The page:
问题描述:

Im doing a test exam where I've gotten stuck on one particular query, in both its SQL code, relational algebra and tuple relational calculus.

The query states:

Find the (city,state) pairs which house a branch of every type which is listed in the Branch

relation.

Where Branch is:

Branch_ID (Primary key)

Branch_City

Branch_State

Branch_Type

and City is:

City_Name (Primary key)

State_Name (Primary key)

Population

And Branch_City and Branch_State is a foreign key to City_Name and State_Name respectively.

The "rules" are that aggregate functions, such as COUNT,MAX etc may not be used.

The query must be "understood" by MySQL and PostgreSQL however functions like EXCEPT, INTERSECT available in PostgreSQL but not in MySQL can be used.

No subqueries in the FROM clause

As said, it would be greatly appreciated if answers could be provided for sQL, relational algebra and tuple relational calculus. Those questions has stalled me.

Thanks in advance!

网友答案:
-- The query states: Find the (city,state) pairs which house a branch of every type which is listed in the Branch relation.
--                                               ((((                    ^^^^^ ^^^^    ))
-- This is equivalent to: Find cities for which "There does NOT EXIST a branchType that is NOT PRESENT in this City"
-- This leads to the double "NOT EXISTS (NOT EXISTS())" solution to relational devision.::
SELECT  * -- city,state
FROM city c
WHERE NOT EXISTS (
        -- find a branchtype that is not present in our city
        SELECT * FROM Branch b
        WHERE NOT EXISTS (
                -- same city for this  branchtype
                SELECT * FROM Branch nx
                WHERE nx.Branch_City = c.City_Name AND nx.Branch_State = c.State_Name
                AND nx.Branch_Type = b.Branch_Type
                )
        )
        ;

Relational division is the term for this type of operation.

BTW: the composite (city,state) primary key for the city table is only there to confuse you. Normally, you would use a numerical (surrogate) city_id as a primary key for the city table, and also use that as a foreign key in the branches table.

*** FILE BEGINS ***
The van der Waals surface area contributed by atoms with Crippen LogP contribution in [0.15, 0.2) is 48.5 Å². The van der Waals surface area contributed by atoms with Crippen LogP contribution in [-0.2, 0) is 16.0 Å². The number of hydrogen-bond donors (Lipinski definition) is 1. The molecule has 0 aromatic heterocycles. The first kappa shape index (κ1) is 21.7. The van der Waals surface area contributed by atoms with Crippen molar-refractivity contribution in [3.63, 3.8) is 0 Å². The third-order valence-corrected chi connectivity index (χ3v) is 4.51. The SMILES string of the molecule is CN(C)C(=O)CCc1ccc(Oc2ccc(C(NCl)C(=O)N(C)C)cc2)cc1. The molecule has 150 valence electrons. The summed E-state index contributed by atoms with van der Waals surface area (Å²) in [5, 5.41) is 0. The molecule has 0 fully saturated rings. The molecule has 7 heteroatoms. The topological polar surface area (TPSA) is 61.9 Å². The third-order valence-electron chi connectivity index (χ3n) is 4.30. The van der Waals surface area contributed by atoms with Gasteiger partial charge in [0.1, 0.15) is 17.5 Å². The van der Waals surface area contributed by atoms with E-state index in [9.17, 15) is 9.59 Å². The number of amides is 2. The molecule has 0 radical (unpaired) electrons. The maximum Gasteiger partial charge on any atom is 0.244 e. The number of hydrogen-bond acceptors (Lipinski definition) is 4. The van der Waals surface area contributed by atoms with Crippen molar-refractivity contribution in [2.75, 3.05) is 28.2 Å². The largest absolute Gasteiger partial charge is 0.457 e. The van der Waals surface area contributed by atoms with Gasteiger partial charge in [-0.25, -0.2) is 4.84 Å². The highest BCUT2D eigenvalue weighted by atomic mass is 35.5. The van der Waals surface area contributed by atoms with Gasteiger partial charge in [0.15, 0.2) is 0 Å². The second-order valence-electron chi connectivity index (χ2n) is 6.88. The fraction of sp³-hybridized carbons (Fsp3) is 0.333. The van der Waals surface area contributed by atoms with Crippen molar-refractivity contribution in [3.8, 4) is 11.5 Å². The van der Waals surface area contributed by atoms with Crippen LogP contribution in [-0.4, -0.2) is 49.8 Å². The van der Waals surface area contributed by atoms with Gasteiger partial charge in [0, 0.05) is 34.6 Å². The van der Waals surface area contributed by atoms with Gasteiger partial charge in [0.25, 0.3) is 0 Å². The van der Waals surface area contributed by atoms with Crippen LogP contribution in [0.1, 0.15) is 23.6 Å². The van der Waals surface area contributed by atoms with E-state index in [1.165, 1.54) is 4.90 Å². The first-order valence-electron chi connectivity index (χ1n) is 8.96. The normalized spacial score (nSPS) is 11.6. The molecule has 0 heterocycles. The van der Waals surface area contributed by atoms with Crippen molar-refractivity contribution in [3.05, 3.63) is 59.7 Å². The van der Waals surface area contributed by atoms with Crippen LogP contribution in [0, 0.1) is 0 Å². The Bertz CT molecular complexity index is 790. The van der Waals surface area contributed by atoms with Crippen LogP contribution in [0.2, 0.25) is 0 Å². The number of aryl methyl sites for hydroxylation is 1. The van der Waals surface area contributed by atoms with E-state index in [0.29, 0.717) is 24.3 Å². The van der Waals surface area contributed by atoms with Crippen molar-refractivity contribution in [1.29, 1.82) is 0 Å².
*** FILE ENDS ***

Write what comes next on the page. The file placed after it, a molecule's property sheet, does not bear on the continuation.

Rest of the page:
网友答案:

This is SQL Server syntax, because I do not have MySql or PostGresSQL, but is should give you the idea:

with branches as (
  select * from ( values
    ('Perth',1),
    ('Toronto',1), ('Toronto',2), ('Toronto',3),
    ('Hamilton',2), ('Hamilton',3)
  ) branches(City,  Branch_Type)
)

  select distinct
    City
  from branches
except
  select distinct 
    b.City
  from branches t 
  cross join branches b 
  left join branches b2 on b2.Branch_Type = t.Branch_Type and b2.City = b.City
  where b2.Branch_Type is null

I have trimmed it down to the bare minimum to demonstrate the necessary set operations.

The top half of the query returns all three cities; the second half returns only Hamilton and Perth; so that the whole query returns only Toronto.

I haven't used either Relational Algebra or Relational Calculus in 30 years, but exxpressing the above query in those dialects is simply a translation exercise.

Update - for MySQL:

with branches as (
  select * from ( values
    ('Perth',1),
    ('Toronto',1), ('Toronto',2), ('Toronto',3),
    ('Hamilton',2), ('Hamilton',3)
  ) branches(City,  Branch_Type)
)

select distinct
  City
from branches
where City not in (
  select distinct 
    b.City
  from branches t 
  cross join branches b 
  left join branches b2 on b2.Branch_Type = t.Branch_Type and b2.City = b.City
  where b2.Branch_Type is null
  )

Since the sub-query is in the WHERE clause instead of the FROM clause this shold be legitimate. It could be expressed as a left join, but I think that moves the sub query into the FROM clause.

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